Monday, August 27, 2012

Jerome - Arizona's Secret Ghost Town

After a leisurely dinner, Lisa and I left Sedona at 8:30.  The map indicated that our destination, Prescott Valley, was about 50 miles away.  We settled in for a quick trip.  The sun had set and there would be no moon for several hours.  Stars filled the sky from horizon to horizon.  The evening was still warm.

The headlights of oncoming cars infrequently interrupted our stargazing.  After a while, Lisa noticed a small cluster of lights halfway up a mountain.  You could “see” the mountains only by viewing their silhouettes against the blanket of stars.  Road signs announced we were nearing the town of Cottonwood, but we could not see it.  The tiny outcropping of lights on the mountain was too far away to be Cottonwood.

We crested a small rise and
Cottonwood exploded before us, like the scene in Close Encounters where the Richard Dreyfuss character sees the landing site for the first time.  Streetlights, car lights, and porch lights filled the valley. 

We stayed on 89A as it angled right though, and quickly passed through.  The small cluster of lights on the mountain was getting closer.  We could see several much brighter lights among the others, in a line, going almost straight up.  Lisa stated they were streetlights, but that was not possible.  The road they illuminated would be too steep. I opined that they were probably lights on a ski lift, left on as a beacon for potential skiers.  I knew that it snowed in northern Arizona’s mountains in the winter.

But the road suddenly veered left and began to climb, quickly.  The rental car downshifted to maintain speed.  I felt as if we were ascending the first hill on a roller coaster.  We were locked in the ticking chain drive and the ride would not stop until it finished on its own.  We could now pick out the brighter lights.  Lisa was correct – they were streetlights.  After two tight hairpin turns, and still ascending, we entered the town of Jerome.  The roller-coaster feeling intensified.  The road was as steep as ever, but now there was oncoming traffic on one side, and dozens of motorcycles parked along the curb on the other.  The streetlights appeared bright in the distance, but did not illuminate much.  Music and bikers spilled out from a few bars.  We caught glimpses of an old brothel, some tired-looking houses, and several shabby commercial buildings.  We were mesmerized, but I wanted to keep moving.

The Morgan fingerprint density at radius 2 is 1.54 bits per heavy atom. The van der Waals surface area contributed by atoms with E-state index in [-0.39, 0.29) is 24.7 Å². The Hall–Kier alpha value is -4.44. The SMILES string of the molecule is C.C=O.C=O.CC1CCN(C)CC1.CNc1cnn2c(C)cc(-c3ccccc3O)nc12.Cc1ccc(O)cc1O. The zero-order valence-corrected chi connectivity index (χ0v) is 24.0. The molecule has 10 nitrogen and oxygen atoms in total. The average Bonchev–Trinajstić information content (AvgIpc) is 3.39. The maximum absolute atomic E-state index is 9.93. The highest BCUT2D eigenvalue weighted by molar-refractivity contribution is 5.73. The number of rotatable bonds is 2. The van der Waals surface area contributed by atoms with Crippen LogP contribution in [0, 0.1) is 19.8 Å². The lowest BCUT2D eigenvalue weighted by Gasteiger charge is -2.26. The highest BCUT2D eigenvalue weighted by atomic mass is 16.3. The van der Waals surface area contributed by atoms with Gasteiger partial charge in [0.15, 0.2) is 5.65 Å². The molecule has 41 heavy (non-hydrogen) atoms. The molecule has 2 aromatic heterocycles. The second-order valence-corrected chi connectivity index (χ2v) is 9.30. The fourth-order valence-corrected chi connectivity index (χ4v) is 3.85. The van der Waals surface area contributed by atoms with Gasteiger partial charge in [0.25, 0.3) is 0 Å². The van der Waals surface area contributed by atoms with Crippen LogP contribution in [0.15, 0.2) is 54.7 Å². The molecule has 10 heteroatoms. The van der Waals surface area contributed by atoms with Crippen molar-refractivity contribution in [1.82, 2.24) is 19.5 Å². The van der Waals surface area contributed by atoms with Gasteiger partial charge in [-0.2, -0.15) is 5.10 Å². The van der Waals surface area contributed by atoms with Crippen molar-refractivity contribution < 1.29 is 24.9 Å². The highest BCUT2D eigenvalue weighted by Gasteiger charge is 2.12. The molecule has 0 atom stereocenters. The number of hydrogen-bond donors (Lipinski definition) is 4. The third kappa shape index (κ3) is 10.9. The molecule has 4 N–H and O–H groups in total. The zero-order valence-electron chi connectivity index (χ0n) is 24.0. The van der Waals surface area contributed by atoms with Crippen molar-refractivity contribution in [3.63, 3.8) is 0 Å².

Immediately after leaving Jerome, we saw two motorcycles and a car on the side of the road.  One of the bikers was sitting against the guardrail with his face half-covered in blood.  We stopped and asked if they needed help.  I was secretly pleased when they said help was already on the way.  I did not really want to stop – I already felt like I was in an episode of The Twilight Zone.  All that was missing was the fog.  We pressed on.

Almost as bad as fog, we had now had utter darkness.  There were no more streetlights and no more stars – unless you looked straight up.  The mountains blocked all other sources of light.  The road continued to climb.  I could not count the number of 15 and 20 mph turns we had to navigate.  These sharp turns and the darkness made it impossible to see more than 100 feet ahead.  While I was (mostly) able to keep the car in my lane, I was afraid that I would come upon a vehicle or animal and not have time to avoid it.  An hour and two hundred or so turns later, we finally made it to Prescott Valley.

After checking in at the hotel, I googled  Jerome, Arizona and read that it claims to be both the most vertical town and the largest ghost town in the United States.  I can testify to the verticality.  Its ghost town claim refers to the fact that Jerome’s human population has declined from 15,000 to 1000 in the last seventy five years, and that it is full of the “spooky” kind of ghosts.  We decided to go back and investigate, but this time in the daylight

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